Skip to main content
Business LibreTexts

1.3: What Is Economics?

  • Page ID
  • Learning Objectives

    1. Define economics and identify factors of production.
    2. Explain how economists answer the three key economics questions.
    3. Compare and contrast economic systems.

    To appreciate how a business functions, we need to know something about the economic environment in which it operates. We begin with a definition of economics and a discussion of the resources used to produce goods and services.

    Resources: Inputs and Outputs

    Economics is the study of the production, distribution, and consumption of goods and services. Resources are the inputs used to produce outputs. Resources may include any or all of the following:

    • Land and other natural resources
    • Labor (physical and mental)
    • Capital, including buildings and equipment
    • Entrepreneurship

    Resources are combined to produce goods and services. Land and natural resources provide the needed raw materials. Labor transforms raw materials into goods and services. Capital (equipment, buildings, vehicles, cash, and so forth) are needed for the production process. Entrepreneurship provides the skill and creativity needed to bring the other resources together to produce a good or service to be sold to the marketplace.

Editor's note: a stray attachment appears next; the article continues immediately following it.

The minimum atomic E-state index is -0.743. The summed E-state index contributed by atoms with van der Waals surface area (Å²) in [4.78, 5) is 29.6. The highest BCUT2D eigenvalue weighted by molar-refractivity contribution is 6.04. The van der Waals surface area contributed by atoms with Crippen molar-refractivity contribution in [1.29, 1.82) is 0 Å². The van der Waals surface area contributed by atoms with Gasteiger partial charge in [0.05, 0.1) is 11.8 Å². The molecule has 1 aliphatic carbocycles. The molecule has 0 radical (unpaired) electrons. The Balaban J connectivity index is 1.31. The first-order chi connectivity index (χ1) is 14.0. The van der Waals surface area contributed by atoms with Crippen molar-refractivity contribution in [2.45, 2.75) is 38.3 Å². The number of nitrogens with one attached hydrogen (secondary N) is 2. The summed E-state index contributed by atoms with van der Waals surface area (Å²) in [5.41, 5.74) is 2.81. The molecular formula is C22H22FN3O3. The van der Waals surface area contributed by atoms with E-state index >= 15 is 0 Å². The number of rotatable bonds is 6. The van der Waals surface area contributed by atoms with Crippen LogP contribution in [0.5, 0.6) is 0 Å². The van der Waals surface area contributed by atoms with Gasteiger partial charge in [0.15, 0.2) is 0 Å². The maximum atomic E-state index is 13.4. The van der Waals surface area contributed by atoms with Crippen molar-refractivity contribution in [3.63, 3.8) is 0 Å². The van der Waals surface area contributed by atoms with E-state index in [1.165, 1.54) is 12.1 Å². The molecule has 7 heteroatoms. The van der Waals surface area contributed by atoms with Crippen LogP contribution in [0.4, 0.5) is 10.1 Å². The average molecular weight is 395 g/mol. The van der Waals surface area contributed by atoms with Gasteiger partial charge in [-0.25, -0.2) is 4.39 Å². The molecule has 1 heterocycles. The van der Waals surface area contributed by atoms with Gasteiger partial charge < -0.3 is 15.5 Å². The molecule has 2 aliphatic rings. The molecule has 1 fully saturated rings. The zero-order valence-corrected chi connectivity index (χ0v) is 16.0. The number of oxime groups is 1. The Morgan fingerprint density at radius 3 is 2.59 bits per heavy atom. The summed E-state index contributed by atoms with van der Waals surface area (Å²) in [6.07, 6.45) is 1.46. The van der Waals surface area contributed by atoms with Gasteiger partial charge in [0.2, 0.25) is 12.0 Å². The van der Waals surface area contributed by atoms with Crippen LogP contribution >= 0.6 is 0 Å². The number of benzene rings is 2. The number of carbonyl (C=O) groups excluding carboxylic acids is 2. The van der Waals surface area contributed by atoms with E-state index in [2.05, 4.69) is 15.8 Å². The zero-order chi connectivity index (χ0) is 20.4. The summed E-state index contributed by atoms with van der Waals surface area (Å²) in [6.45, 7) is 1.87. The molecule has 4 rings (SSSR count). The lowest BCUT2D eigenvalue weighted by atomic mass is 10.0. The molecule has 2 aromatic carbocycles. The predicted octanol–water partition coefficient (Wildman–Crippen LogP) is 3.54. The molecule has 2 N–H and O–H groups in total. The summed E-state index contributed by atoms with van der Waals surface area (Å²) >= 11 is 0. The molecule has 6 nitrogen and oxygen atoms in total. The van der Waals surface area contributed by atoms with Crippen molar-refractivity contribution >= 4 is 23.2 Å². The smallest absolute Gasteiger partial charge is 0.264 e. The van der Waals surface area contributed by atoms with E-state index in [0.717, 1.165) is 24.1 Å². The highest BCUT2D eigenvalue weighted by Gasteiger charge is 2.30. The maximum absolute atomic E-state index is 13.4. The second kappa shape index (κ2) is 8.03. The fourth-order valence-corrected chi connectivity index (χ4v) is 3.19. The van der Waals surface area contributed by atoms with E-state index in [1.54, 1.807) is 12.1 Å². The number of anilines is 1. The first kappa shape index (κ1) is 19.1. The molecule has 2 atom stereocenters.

Because a business uses resources to produce things, we also call these resources factors of production. The factors of production used to produce a shirt would include the following:

    • The land that the shirt factory sits on, the electricity used to run the plant, and the raw cotton from which the shirts are made
    • The laborers who make the shirts
    • The factory and equipment used in the manufacturing process, as well as the money needed to operate the factory
    • The entrepreneurship skill used to coordinate the other resources to initiate the production process and the distribution of the goods or services to the marketplace

    Input and Output Markets

    Many of the factors of production (or resources) are provided to businesses by households. For example, households provide businesses with labor (as workers), land and buildings (as landlords), and capital (as investors). In turn, businesses pay households for these resources by providing them with income, such as wages, rent, and interest. The resources obtained from households are then used by businesses to produce goods and services, which are sold to the same households that provide businesses with revenue. The revenue obtained by businesses is then used to buy additional resources, and the cycle continues. This circular flow is described in Figure 1.3 “The Circular Flow of Inputs and Outputs”, which illustrates the dual roles of households and businesses:

    • Households not only provide factors of production (or resources) but also consume goods and services.
    • Businesses not only buy resources but also produce and sell both goods and services.

    Figure 1.3 The Circular Flow of Inputs and Outputs